Now just to be clear, I’m not saying that the uncertainty generated by massive unemployment is completely negligible. Of those that have a good understanding of the security of their current employment, there will be many who don’t feel enough certainty to push forward into major purchases. I believe most of these people have already retracted from the housing market, and that the effect of unemployment is currently in full swing regardless of any monthly swings up or down in employment. For working-class areas where prices of 250,000-300,000 were well-supoprted in ’97-’02 and peak prices reached up to around 500,000-600,000, prices are now back down to about 280.000-350,000, and properties are moving fairly quickly. The current prices are on the high end of affordability for median wages, and that has provided perhaps not an absolute floor but definately an upward pressure on prices.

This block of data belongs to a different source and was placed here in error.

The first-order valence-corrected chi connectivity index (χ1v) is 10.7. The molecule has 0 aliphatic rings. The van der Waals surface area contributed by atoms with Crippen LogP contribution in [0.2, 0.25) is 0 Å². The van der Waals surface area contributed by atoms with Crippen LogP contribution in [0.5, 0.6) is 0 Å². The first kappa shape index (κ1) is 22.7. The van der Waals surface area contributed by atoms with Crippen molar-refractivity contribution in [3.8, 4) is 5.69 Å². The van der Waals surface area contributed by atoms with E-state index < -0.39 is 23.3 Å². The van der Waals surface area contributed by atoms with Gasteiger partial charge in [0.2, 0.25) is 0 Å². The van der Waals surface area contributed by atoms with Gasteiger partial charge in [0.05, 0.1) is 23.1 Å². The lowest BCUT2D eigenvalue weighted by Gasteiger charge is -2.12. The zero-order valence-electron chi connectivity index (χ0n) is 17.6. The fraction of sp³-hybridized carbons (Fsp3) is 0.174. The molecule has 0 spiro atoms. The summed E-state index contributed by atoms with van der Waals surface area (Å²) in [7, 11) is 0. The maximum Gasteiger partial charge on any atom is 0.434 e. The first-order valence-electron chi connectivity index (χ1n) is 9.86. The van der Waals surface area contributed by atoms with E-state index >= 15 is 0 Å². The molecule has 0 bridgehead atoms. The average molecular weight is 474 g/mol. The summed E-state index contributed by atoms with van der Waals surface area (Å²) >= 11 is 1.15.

So to people who have stable jobs and have been saving the last few years, buying a house in the current situation is not necessarily crazy and foolish. A 3 bed 2 bath priced at about 350,000 in garden grove, for instance, would run about $1800/month after taxes and insurance. Multiply that by 36, and we see that a $65,000/year wage can comfortably support it. A $55,000 would have to stretch a bit could probably make it work, even. Compare that to what $1800 can rent in a similar area, and it makes even more sense.